What if you could “un-build” or deconstruct all of the ancient monuments on Giza Plateau, replace the stones in their quarries, and recreate the building sequence of all the structures?
Where on the Giza Plateau could thousands of workers have been housed and fed?
Where do you look for a lost city?
Those questions have driven the work of Dr. Mark Lehner and Ancient Egypt Research Associates (AERA) for over two decades. Our original aim was to create a high-precision map of the natural and cultural features at Giza to better understand the social and economic forces that supported pyramid construction.
The natural features include the plateau formation upon which the ancient mortuary monuments of the 4th Dynasty pharaohs are built. The cultural features are many:
- Great Pyramid of Khufu
- Pyramid of Khafre
- Pyramid of Menkaure
- Queens’ Pyramids
- Mastaba tombs of royal family & high officials
- Hundreds of lesser tombs
- Pyramid quarries
- City of the pyramid builders
We began by creating the first accurate scale maps of the Sphinx. We expanded our mission from the Sphinx, to the Giza Plateau Mapping Project (GPMP), identifying the Khufu quarry and other landscape features, and finding the Lost City of the pyramid builders.
Often, people look at the pyramids, Sphinx, temples, and tombs as static monuments, each a template of a single moment in time. In fact, the Giza Plateau was a massive construction site, in a continual state of flux, throughout the 4th Dynasty and even much later. Many structures reveal ancient alteration and renovation. The builders left many structures unfinished, showing their working hand and techniques.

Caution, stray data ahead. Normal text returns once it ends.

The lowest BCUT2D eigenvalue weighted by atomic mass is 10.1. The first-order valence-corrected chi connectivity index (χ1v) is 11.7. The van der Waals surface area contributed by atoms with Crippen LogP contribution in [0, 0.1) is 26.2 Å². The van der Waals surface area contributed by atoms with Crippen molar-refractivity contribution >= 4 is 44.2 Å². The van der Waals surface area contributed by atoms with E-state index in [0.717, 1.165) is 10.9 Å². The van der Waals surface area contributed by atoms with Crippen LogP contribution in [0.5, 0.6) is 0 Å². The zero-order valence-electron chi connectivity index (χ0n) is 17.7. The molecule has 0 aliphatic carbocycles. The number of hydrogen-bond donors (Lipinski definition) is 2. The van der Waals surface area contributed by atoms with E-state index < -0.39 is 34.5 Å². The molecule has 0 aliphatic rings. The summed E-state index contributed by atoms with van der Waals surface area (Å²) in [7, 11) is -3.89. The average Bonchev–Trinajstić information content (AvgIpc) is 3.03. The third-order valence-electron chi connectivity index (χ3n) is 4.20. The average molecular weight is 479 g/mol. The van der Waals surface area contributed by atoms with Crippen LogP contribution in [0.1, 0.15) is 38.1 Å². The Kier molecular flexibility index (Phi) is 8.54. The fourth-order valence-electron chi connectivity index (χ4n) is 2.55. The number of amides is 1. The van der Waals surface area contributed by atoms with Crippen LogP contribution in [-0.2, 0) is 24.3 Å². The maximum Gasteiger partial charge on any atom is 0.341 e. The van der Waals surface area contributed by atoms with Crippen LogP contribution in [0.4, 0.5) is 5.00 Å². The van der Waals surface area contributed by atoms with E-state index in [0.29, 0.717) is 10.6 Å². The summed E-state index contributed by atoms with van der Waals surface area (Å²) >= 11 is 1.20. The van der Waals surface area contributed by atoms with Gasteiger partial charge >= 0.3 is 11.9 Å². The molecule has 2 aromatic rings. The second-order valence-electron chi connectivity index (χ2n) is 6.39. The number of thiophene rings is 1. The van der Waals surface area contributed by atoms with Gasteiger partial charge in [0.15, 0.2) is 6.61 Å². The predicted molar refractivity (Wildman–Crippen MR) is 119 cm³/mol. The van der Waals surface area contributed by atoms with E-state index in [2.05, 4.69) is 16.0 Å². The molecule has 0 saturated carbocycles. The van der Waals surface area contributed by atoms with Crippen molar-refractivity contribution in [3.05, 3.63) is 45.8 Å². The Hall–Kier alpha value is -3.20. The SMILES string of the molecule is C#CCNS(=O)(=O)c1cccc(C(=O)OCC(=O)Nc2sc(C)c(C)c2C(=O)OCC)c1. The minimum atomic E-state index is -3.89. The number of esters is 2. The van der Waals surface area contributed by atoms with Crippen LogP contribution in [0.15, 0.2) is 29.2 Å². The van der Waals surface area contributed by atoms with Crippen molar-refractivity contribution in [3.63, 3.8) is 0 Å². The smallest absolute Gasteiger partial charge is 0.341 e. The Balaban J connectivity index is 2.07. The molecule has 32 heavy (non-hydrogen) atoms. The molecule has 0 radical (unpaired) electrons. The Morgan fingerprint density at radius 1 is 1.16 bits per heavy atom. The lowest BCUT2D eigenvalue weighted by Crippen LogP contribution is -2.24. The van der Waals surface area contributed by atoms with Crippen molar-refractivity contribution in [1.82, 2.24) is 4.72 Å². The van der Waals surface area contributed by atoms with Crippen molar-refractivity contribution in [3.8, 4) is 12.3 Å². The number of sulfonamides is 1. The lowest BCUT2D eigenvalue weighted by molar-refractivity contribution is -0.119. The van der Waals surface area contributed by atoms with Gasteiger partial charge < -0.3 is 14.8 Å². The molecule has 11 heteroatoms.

That’s why AERA conducts systematic, interdisciplinary archaeology of the Giza Plateau, from megalithic structures down to the smallest seed and pottery sherd. Our goal is a broad-based picture of all ancient activity at Giza.
Our large, international team includes specialists in stratigraphy (archaeological layers), archaeobotany (seeds and other plant remains), osteoarchaeology (human remains), zooarchaeology (animal remains), ceramics, epigraphy (inscriptions), lithics (intentionally chipped stone), and more.
Through painstaking processes we seek to answer essential questions about the ancient people and activity that created the World Heritage site we know today as the Giza Plateau.
Pyramid construction still intrigues
In the 21st century, we build structures that far surpass the pyramids in size and complexity. Why do the pyramids and the puzzles around their construction still intrigue us so much?
In some measure, the question is about us. If monuments that seem beyond human scale were built by human hands, it shapes our perception of who we are and what humans were capable of in the pre-modern world.
Absolute answers for the planning and construction of the pyramids are lost in the mists of antiquity. But the archaeology at Giza reveals the labor of human hands, over and over, in moments frozen in time.
We are discovering the footprint of a city that thrived during that great century of pyramid building at Giza. As we examine the questions in the light of new evidence, we are learning more and more about the true impact of that century on Egyptian history and on the formation of one the world’s oldest nation states.
AERA’s work through the Giza Plateau Mapping Project aspires to tell that story: